. in SPSS version 18 with the Exact module installed. a Monte Carlo option by specifing the number of samples. infinite sample size and infinitesimally small treatment effect).
•
in geostatistics and geometallurgy.g. Monte Carlo methods underpin the design of mineral processing flowsheets and contribute to quantitative risk analysis. but such results often have little bearing on statistics' properties for realistic conditions. realistic data conditions. e.
[edit] Applied statistics
Monte Carlo methods are generally used for two purposes in applied statistics. or via exact methods by specifying the time limit to be alloted to the analysis. is to provide a more efficacious approach to data analysis than the time consuming (and often impossibility to compute) permutation methodology. The Monte Carlo option is more accurate than relying on hypothesis tests' asymptotically derived critical values. Monte Carlo methods are also a compromise between approximate randomization and permutation tests.. and yet not as time consuming to obtain as are exact tests. such as permutation tests.•
in microelectronics engineering. a two independent samples Wilcoxon Rank Sum / Mann . Cauchy distribution) for asymptotic conditions (i.[9] The second purpose for Monte Carlo methods. One purpose is to provide a methodology to compare and contrast competing statistics for small sample.

50 designate the outcome as tails.potentially enormous housekeeping of which permutations have been considered).1]. A Monte Carlo study is a technique that can be used to solve a mathematical or statistical problem. It is important to differentiate between a simulation. but if the value is greater than 0. but not a simulation.or more frequently . is a Monte Carlo simulation of the behavior of repeatedly tossing a coin.50 as tails. This is a simulation.50 designate the outcome as heads.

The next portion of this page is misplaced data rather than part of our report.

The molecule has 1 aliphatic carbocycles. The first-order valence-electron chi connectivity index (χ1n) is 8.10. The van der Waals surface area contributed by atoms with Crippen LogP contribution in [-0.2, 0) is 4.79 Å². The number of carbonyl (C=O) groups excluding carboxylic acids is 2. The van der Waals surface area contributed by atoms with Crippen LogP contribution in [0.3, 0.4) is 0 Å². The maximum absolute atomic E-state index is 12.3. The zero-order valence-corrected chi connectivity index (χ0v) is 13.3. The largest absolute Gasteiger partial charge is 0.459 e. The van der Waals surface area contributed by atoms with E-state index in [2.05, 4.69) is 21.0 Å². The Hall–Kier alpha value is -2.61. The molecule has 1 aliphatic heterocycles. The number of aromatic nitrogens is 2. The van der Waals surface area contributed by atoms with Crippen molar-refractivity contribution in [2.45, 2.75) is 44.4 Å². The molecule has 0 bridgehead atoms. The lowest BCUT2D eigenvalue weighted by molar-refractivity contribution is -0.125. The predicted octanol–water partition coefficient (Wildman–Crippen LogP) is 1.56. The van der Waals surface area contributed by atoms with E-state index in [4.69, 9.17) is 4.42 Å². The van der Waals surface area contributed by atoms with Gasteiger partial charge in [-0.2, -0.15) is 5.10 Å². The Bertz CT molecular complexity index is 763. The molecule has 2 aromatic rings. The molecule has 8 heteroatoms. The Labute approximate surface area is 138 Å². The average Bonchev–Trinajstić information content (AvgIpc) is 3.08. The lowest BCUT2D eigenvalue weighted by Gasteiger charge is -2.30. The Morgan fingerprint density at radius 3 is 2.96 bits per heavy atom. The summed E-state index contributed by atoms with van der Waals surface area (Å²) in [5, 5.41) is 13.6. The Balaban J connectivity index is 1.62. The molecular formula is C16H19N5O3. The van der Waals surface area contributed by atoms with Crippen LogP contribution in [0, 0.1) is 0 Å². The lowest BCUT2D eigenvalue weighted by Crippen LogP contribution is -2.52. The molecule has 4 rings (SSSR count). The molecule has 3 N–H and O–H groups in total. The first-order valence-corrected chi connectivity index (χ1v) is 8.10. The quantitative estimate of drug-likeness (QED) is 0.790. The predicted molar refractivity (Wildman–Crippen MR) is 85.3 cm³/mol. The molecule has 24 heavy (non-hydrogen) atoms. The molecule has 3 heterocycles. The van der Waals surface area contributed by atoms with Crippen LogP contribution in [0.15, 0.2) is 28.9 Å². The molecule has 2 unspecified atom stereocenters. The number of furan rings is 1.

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Drawing a large number of pseudo-random uniform variates from the interval [0. A simulation is a fictitious representation of reality. Examples:
•
Drawing a pseudo-random uniform variate from the interval [0. but not a Monte Carlo simulation. This is a Monte Carlo method of determining area. The Monte Carlo approach is based on a specified number of randomly drawn permutations (exchanging a minor loss in precision if a permutation is drawn twice .
•
The area of an irregular figure inscribed in a unit square can be determined by throwing darts at the square and computing the ratio of hits within the irregular figure to the total number of darts thrown. g.
Sawilowsky listed the characteristics of a high quality Monte Carlo simulation:
• •
the pseudo-random number generator has certain characteristics (e.50 as heads and greater than 0.1] can be used to simulate the tossing of a coin: If the value is less than or equal to 0. a long “period” before repeating values) the pseudo-random number generator produces values that pass tests for randomness
. A Monte Carlo simulation uses repeated sampling to determine the properties of some phenomenon. and assigning values less than or equal to 0. and a Monte Carlo simulation.for the efficiency of not having to track which permutations have already been selected). Monte Carlo study.

with applications in video games.
[edit] Telecommunications
When planning a wireless network.[10]
[edit] Design and visuals
Monte Carlo methods have also proven efficient in solving coupled integral differential equations of radiation fields and energy transport. For use in the insurance industry. design must be proved to work for a wide variety of scenarios that depend mainly on the number of users. Monte Carlo methods used in these cases allow the construction of stochastic or probabilistic financial models as opposed to the traditional static and deterministic models.• • • •
the number of repetitions of the experiment is sufficiently large to ensure accuracy of results the proper sampling technique is used the algorithm used is valid for what is being modeled the study simulates the phenomenon in question. The network performance is then evaluated and. architecture.
[edit] Games